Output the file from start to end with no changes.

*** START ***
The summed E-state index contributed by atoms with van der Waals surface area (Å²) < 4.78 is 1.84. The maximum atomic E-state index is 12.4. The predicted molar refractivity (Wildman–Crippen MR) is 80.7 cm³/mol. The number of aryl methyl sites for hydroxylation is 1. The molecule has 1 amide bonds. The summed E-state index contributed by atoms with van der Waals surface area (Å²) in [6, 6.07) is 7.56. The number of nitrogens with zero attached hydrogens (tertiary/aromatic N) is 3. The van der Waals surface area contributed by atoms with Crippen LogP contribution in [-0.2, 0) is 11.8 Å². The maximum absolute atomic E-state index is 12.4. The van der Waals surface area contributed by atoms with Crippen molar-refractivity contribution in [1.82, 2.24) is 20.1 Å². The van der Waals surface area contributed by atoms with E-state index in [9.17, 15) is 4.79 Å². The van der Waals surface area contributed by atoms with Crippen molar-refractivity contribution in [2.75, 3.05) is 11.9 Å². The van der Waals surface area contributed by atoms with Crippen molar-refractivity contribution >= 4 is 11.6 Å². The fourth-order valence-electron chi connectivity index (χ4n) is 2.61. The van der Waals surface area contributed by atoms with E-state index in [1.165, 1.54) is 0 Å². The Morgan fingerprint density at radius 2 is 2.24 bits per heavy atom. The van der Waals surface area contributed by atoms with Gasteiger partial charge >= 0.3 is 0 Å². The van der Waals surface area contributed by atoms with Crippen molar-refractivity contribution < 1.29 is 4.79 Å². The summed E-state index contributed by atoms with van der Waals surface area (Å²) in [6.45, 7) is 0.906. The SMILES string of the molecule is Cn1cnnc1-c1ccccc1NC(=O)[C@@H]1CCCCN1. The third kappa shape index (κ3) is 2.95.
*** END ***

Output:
The summed E-state index contributed by atoms with van der Waals surface area (Å²) < 4.78 is 1.84. The maximum atomic E-state index is 12.4. The predicted molar refractivity (Wildman–Crippen MR) is 80.7 cm³/mol. The number of aryl methyl sites for hydroxylation is 1. The molecule has 1 amide bonds. The summed E-state index contributed by atoms with van der Waals surface area (Å²) in [6, 6.07) is 7.56. The number of nitrogens with zero attached hydrogens (tertiary/aromatic N) is 3. The van der Waals surface area contributed by atoms with Crippen LogP contribution in [-0.2, 0) is 11.8 Å². The maximum absolute atomic E-state index is 12.4. The van der Waals surface area contributed by atoms with Crippen molar-refractivity contribution in [1.82, 2.24) is 20.1 Å². The van der Waals surface area contributed by atoms with E-state index in [9.17, 15) is 4.79 Å². The van der Waals surface area contributed by atoms with Crippen molar-refractivity contribution in [2.75, 3.05) is 11.9 Å². The van der Waals surface area contributed by atoms with Crippen molar-refractivity contribution >= 4 is 11.6 Å². The fourth-order valence-electron chi connectivity index (χ4n) is 2.61. The van der Waals surface area contributed by atoms with E-state index in [1.165, 1.54) is 0 Å². The Morgan fingerprint density at radius 2 is 2.24 bits per heavy atom. The van der Waals surface area contributed by atoms with Gasteiger partial charge >= 0.3 is 0 Å². The van der Waals surface area contributed by atoms with Crippen molar-refractivity contribution < 1.29 is 4.79 Å². The summed E-state index contributed by atoms with van der Waals surface area (Å²) in [6.45, 7) is 0.906. The SMILES string of the molecule is Cn1cnnc1-c1ccccc1NC(=O)[C@@H]1CCCCN1. The third kappa shape index (κ3) is 2.95.